By Donna Wilder, 2006
Virginia, known as Jinny, is the “grand dame extraordinaire” of the quilt world. Not only is she highly respected, but students and friends often describe her as creative, energetic, humble, innovative, charming, and smart. Nobody hosts or enjoys a party more than Jinny, and she is a wonderful friend to all who are lucky enough to call her such.
As a young child growing up in a small town in Indiana, Jinny taught herself to sew on her mother’s treadle sewing machine. She has always loved colorful fabrics and the process of designing and making her own clothing. After graduating from DePauw University in Greencastle, Indiana, with a B.A. in liberal arts, she took a job in Detroit. There she met her husband, a writer for United Press International.
As a young woman, Jinny had dreamed of living in New York. Shortly after she married, her husband was transferred- to New York! They raised four children in their lovely mid-nineteenth-century antiques-filled home in Port Chester.
Jinny has been consistently at the forefront of the quilting industry, and her early success at teaching and writing have helped to validate quilting as a profession. Jinny’s career began when she taught sewing and tailoring at local fabric shops. It was during the early preparations for the country’s bicentennial celebration- when quilting experienced a grand renaissance- that Jinny began to think about teaching quilting classes.
It didn’t matter that she had no idea how to quilt; her sewing skills and creative instinct were all she needed to give herself a crash course in quilting. She began to teach her students with great success, although she often admits she had to stay up half the night to keep one step ahead of her classes, which surely none of her students would have ever suspected.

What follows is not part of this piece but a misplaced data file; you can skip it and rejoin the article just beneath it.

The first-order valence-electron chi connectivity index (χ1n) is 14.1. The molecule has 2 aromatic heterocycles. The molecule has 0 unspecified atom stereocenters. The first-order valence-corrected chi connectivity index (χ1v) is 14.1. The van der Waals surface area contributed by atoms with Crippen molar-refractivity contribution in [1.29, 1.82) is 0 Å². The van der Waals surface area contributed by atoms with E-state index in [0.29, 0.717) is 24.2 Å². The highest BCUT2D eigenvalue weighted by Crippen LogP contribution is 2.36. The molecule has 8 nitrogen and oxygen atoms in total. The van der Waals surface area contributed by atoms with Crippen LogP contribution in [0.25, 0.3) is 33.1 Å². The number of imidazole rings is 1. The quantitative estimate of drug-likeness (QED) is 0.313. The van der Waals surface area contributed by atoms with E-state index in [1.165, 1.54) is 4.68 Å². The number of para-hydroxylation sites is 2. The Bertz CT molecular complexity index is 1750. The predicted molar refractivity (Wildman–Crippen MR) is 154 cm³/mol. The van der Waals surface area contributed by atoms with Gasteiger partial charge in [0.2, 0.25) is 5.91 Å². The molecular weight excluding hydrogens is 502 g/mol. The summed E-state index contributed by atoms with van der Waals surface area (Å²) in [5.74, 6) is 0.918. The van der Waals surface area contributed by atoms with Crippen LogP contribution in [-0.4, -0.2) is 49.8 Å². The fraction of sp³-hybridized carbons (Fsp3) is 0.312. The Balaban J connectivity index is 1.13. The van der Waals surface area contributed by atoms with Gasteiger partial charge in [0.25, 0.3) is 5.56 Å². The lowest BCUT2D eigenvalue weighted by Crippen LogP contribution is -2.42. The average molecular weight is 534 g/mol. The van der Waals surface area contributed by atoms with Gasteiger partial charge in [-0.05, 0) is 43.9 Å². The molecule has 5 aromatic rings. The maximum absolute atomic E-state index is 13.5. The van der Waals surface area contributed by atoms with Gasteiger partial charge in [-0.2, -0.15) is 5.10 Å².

An early influence on Jinny’s interest in quilts was her long friendship with Florence Peto, whom she met in new York City in the early 1950s while Florence was demonstrating quilting at a McCall’s needlework exhibit. They met frequently for lunch and maintained their friendship until Florence’s death in 1970. Jinny then wrote two articles about her friend for quilting magazines.
Another ;pivotal event in Jinny’s life occurred when she attended the Finger Lakes Bicentennial Quilt Conference in Ithaca, New York, in 1976. There she met many of the leaders of the burgeoning quilt world, including future Hall of Fame honorees Jean Ray Laury, Jeffrey Gutcheon, Bonnie Leman, and Michael James. When she saw some of the attendees wearing patchwork clothing, she was inspired to begin teaching classes in quilted fashions.
Jinny has always been a strong advocate for wearable art. One needs only to see her to know she believes women can and should wear their art. her typically black, red, and white patchwork garments, accessorized with colorful accents and her “It’s OK”rhinestone pin, are worn with panache and have become her trademark style. Jinny’s influence has given credibility to quilted and embellished clothing and has raised this art form to a huge level of professionalism.